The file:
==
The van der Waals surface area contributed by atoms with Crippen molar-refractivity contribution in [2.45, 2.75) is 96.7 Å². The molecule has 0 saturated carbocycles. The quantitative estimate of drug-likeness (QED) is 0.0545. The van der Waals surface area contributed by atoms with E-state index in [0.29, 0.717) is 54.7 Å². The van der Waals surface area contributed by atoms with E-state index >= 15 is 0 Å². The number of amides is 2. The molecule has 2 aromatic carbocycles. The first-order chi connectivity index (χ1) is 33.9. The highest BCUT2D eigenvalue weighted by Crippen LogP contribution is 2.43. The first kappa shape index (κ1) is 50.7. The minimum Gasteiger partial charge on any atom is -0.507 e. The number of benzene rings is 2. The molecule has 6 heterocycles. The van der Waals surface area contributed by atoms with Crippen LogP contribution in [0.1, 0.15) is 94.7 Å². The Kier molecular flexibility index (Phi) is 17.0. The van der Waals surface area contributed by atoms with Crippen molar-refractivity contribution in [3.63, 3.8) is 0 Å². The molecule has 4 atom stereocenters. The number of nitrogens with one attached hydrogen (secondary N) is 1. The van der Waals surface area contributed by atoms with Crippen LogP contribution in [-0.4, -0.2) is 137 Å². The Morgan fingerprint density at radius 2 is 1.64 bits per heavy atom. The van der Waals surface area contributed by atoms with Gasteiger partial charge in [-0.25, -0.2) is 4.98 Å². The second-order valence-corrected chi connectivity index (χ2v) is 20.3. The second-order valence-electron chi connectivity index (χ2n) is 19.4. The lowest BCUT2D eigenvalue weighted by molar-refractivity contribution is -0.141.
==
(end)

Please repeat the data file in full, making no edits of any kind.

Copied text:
The van der Waals surface area contributed by atoms with Crippen molar-refractivity contribution in [2.45, 2.75) is 96.7 Å². The molecule has 0 saturated carbocycles. The quantitative estimate of drug-likeness (QED) is 0.0545. The van der Waals surface area contributed by atoms with E-state index in [0.29, 0.717) is 54.7 Å². The van der Waals surface area contributed by atoms with E-state index >= 15 is 0 Å². The number of amides is 2. The molecule has 2 aromatic carbocycles. The first-order chi connectivity index (χ1) is 33.9. The highest BCUT2D eigenvalue weighted by Crippen LogP contribution is 2.43. The first kappa shape index (κ1) is 50.7. The minimum Gasteiger partial charge on any atom is -0.507 e. The number of benzene rings is 2. The molecule has 6 heterocycles. The van der Waals surface area contributed by atoms with Crippen LogP contribution in [0.1, 0.15) is 94.7 Å². The Kier molecular flexibility index (Phi) is 17.0. The van der Waals surface area contributed by atoms with Crippen molar-refractivity contribution in [3.63, 3.8) is 0 Å². The molecule has 4 atom stereocenters. The number of nitrogens with one attached hydrogen (secondary N) is 1. The van der Waals surface area contributed by atoms with Crippen LogP contribution in [-0.4, -0.2) is 137 Å². The Morgan fingerprint density at radius 2 is 1.64 bits per heavy atom. The van der Waals surface area contributed by atoms with Gasteiger partial charge in [-0.25, -0.2) is 4.98 Å². The second-order valence-corrected chi connectivity index (χ2v) is 20.3. The second-order valence-electron chi connectivity index (χ2n) is 19.4. The lowest BCUT2D eigenvalue weighted by molar-refractivity contribution is -0.141.